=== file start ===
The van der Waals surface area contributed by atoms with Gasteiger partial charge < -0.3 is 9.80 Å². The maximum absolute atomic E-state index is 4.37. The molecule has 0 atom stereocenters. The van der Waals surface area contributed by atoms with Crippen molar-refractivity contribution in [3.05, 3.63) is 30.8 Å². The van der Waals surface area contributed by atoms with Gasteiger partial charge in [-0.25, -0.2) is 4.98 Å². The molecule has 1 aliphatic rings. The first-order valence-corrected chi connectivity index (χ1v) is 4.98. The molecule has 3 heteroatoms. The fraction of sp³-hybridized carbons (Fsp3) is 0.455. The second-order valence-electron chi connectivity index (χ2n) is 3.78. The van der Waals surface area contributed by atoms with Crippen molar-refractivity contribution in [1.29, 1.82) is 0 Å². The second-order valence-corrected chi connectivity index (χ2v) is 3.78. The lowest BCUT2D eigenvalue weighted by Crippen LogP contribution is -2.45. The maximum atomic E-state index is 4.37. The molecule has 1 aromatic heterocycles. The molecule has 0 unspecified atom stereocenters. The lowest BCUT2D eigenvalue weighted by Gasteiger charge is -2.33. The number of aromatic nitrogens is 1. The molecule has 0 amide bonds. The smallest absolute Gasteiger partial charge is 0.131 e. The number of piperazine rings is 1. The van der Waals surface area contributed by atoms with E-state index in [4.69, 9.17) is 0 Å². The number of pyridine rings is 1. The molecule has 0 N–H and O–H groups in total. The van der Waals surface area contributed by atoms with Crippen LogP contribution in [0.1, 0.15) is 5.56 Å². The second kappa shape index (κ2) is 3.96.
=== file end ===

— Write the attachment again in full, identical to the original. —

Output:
The van der Waals surface area contributed by atoms with Gasteiger partial charge < -0.3 is 9.80 Å². The maximum absolute atomic E-state index is 4.37. The molecule has 0 atom stereocenters. The van der Waals surface area contributed by atoms with Crippen molar-refractivity contribution in [3.05, 3.63) is 30.8 Å². The van der Waals surface area contributed by atoms with Gasteiger partial charge in [-0.25, -0.2) is 4.98 Å². The molecule has 1 aliphatic rings. The first-order valence-corrected chi connectivity index (χ1v) is 4.98. The molecule has 3 heteroatoms. The fraction of sp³-hybridized carbons (Fsp3) is 0.455. The second-order valence-electron chi connectivity index (χ2n) is 3.78. The van der Waals surface area contributed by atoms with Crippen molar-refractivity contribution in [1.29, 1.82) is 0 Å². The second-order valence-corrected chi connectivity index (χ2v) is 3.78. The lowest BCUT2D eigenvalue weighted by Crippen LogP contribution is -2.45. The maximum atomic E-state index is 4.37. The molecule has 1 aromatic heterocycles. The molecule has 0 unspecified atom stereocenters. The lowest BCUT2D eigenvalue weighted by Gasteiger charge is -2.33. The number of aromatic nitrogens is 1. The molecule has 0 amide bonds. The smallest absolute Gasteiger partial charge is 0.131 e. The number of piperazine rings is 1. The van der Waals surface area contributed by atoms with E-state index in [4.69, 9.17) is 0 Å². The number of pyridine rings is 1. The molecule has 0 N–H and O–H groups in total. The van der Waals surface area contributed by atoms with Crippen LogP contribution in [0.1, 0.15) is 5.56 Å². The second kappa shape index (κ2) is 3.96.